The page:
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6 Mar 2024

Managing the hiring of contractors in 2024

Changes introduced under the second of the Federal Government's Closing Loopholes Bills will affect Australian businesses which engage contractors and other service providers.

Those changes involve:

  • a new definition of ‘employee’ and ‘employer’ for the purposes of the Fair Work Act (FW Act) which changes the way that the law distinguishes between an employee and a contractor; and
  • the ability of independent contractors to pursue claims alleging unfair or harsh terms in the Fair Work Commission.

What businesses should do now

Businesses should:

  • review any existing contractor arrangements to identify risks that those arrangements may fall foul of the new definitions and make any necessary changes to eliminate or minimise those risks;
  • if they have not already done so for the purposes of compliance with the standard form small business unfair contract regime, review and potentially amend their contractor agreements to avoid the use of unfair or harsh terms.

Employee or Contractor in 2024?

Under the new definitions, which will take effect 26 August 2024 (or a date earlier if proclaimed), the meaning of ‘employee’ and ‘employer’, will be determined by the “real substance, practical reality and true nature” of the relationship between the individual and the business. The effect of this amendment is to reverse (for the purposes of the FW Act) the current law on the distinction between a contractor and an employee, which is based on two recent decisions of the High Court of Australia. Currently, whether a person is a contractor or an employee must be decided by reference to the terms of any written contract between the parties without going behind the contract.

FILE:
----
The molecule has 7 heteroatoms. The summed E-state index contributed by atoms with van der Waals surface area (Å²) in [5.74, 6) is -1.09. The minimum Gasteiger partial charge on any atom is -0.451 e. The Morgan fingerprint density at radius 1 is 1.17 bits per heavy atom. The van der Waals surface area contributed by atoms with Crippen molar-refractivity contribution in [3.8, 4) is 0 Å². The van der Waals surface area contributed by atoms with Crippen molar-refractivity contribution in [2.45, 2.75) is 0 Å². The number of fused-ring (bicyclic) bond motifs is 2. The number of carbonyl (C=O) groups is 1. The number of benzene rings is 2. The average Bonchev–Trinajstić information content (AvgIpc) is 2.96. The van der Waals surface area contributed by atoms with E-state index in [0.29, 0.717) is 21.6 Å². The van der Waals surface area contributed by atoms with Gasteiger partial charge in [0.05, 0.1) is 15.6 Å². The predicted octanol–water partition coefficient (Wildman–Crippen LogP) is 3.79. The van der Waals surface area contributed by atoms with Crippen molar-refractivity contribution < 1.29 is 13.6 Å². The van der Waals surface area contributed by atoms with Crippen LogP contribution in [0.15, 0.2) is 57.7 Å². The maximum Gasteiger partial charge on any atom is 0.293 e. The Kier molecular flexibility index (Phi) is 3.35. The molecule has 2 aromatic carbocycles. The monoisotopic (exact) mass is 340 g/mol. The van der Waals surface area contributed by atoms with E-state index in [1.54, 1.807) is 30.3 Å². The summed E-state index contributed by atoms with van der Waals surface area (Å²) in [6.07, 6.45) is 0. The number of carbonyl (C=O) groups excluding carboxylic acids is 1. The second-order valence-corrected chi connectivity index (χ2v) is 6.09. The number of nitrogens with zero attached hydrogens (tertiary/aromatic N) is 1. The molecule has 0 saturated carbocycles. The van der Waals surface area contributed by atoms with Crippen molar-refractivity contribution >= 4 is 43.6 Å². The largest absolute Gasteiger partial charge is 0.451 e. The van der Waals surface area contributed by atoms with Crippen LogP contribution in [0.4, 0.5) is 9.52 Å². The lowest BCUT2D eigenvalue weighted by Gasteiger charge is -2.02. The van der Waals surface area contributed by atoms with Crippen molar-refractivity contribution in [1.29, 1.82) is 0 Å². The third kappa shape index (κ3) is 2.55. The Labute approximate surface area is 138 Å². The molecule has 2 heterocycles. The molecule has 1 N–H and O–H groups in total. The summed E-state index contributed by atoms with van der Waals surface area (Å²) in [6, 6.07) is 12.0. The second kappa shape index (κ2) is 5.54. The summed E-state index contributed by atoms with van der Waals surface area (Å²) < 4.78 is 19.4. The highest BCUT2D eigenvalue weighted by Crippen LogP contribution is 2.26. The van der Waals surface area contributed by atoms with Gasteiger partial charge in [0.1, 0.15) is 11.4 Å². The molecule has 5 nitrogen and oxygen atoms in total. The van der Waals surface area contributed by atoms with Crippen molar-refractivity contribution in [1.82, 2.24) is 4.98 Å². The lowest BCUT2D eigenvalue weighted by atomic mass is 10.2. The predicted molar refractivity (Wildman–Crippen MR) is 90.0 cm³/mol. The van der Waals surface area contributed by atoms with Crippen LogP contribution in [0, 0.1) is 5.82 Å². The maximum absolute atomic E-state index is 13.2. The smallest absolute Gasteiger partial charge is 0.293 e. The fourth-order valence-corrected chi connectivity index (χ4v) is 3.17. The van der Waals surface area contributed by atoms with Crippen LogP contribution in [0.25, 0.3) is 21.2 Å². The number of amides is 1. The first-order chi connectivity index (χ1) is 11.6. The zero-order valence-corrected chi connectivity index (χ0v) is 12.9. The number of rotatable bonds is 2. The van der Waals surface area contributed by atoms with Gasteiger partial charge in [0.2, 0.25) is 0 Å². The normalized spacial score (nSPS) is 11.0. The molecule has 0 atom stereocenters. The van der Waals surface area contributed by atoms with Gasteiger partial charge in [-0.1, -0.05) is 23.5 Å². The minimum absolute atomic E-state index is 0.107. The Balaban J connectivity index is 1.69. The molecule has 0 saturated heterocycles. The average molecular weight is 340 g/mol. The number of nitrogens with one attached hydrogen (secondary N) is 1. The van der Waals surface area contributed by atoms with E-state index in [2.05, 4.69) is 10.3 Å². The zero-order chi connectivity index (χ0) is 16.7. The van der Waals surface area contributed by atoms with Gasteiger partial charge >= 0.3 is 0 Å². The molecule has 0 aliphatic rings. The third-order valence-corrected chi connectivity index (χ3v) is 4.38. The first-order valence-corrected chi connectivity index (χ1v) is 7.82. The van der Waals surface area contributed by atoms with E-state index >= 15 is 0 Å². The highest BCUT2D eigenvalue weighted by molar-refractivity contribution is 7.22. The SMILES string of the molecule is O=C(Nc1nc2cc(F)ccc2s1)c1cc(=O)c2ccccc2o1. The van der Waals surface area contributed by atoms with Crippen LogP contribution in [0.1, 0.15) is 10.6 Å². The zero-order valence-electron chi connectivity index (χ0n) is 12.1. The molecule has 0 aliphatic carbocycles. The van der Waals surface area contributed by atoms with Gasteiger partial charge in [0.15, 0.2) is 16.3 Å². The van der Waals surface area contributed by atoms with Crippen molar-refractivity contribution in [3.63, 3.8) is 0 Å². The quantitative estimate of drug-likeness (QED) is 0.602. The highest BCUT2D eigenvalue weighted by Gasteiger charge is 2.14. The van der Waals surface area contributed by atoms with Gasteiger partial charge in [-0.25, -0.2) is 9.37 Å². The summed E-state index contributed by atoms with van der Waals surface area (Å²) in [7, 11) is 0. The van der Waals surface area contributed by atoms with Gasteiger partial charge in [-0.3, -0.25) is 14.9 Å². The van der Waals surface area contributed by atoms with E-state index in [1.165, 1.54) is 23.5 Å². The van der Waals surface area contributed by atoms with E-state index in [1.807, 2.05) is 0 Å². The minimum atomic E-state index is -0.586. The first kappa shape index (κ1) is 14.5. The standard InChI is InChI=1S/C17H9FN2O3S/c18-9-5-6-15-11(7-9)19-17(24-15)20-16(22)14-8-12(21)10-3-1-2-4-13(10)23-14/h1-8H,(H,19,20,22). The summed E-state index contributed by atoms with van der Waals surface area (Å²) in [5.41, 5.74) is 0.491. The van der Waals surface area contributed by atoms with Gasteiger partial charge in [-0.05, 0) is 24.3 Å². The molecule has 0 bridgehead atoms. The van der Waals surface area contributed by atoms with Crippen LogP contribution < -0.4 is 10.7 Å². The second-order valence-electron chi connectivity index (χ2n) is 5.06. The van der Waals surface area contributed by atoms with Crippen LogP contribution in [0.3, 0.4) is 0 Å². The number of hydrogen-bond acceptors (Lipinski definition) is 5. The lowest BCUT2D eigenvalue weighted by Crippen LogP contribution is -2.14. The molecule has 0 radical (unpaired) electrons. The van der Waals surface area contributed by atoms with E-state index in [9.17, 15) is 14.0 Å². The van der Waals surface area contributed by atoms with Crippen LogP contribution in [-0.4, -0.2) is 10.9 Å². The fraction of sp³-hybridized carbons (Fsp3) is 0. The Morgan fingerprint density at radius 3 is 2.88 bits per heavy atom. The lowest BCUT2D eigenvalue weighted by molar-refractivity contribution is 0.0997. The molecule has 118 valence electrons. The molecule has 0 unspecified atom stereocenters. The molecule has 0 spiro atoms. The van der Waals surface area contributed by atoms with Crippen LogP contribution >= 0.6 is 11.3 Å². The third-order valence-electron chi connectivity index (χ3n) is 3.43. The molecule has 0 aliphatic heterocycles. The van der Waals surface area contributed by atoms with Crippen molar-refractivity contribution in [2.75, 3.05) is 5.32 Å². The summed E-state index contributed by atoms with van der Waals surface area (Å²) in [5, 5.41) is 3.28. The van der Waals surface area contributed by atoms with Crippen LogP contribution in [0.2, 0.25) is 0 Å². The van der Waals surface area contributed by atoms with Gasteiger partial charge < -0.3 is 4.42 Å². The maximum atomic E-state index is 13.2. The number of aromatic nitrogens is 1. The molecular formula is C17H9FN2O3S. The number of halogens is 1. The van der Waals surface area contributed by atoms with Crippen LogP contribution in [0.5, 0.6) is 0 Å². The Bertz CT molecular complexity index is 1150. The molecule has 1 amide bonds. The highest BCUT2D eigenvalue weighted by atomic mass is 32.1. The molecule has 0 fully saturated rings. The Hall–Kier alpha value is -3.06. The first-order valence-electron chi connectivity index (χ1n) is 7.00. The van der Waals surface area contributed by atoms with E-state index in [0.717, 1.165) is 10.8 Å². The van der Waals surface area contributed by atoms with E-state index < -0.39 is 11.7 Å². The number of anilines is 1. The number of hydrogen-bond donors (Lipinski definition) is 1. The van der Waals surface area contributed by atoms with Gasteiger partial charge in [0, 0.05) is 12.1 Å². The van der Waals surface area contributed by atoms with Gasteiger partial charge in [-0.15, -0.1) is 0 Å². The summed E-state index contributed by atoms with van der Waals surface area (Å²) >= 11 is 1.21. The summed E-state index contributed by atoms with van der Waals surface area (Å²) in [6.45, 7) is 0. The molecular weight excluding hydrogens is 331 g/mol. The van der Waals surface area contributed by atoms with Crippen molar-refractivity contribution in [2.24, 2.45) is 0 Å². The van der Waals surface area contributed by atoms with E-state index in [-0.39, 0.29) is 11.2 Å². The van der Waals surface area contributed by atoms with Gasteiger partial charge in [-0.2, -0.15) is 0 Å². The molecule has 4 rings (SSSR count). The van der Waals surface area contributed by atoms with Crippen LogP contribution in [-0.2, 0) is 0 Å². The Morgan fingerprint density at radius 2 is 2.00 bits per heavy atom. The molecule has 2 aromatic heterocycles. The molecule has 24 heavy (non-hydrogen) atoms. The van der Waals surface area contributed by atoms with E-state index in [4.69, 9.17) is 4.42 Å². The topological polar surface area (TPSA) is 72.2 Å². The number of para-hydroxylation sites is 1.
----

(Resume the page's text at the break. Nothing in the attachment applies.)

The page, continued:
The changes re-introduce a level of uncertainty and complexity for businesses. A business may engage an individual on a mutual understanding that the individual is an independent contractor, reflected by the contractual terms. However, despite this, the person could later be found to be an employee, based on notoriously difficult notions of what the “true” nature of the relationship is. This could leave businesses at risk of claims for employee related entitlements such as back pay, award entitlements and leave.

Opt out option for contractors

Independent contractors who earn above a yet to be defined threshold amount will have the option to "opt out" of the new ‘employee’ and ‘employer’ definition by providing an ‘opt-out notice’ to the principal business. Relevantly, an ‘opt-out notice’ provided can nevertheless be revoked at any time by the contractor.

Contractors and unfair contract terms

The amendments to the FW Act also provide a new ability for independent contractors earning below the threshold amount to challenge perceived unfair provisions in their contracts in the Fair Work Commission (FWC).

This new jurisdiction adds to the existing, but rarely used, ability for independent contractors to apply to the Commonwealth Courts to review a services contract on the grounds set out in the Independent Contractors Act 2006 (Cth).

If the FWC considers a term of a service contract to be ‘unfair’ or ‘harsh’, the FWC will have powers to set aside, amend or vary all or part of a services contract.

It is likely that this will involve considerations similar to the existing regime which applies to unfair contract terms in standard form small business contracts.

For example, one sided indemnities, one sided termination clauses or rights to withhold or delay payments without a proper commercial justification.

This article provides general comments only. It does not purport to be legal advice. Before acting on the basis of any material contained in this article, we recommend that you seek professional advice.


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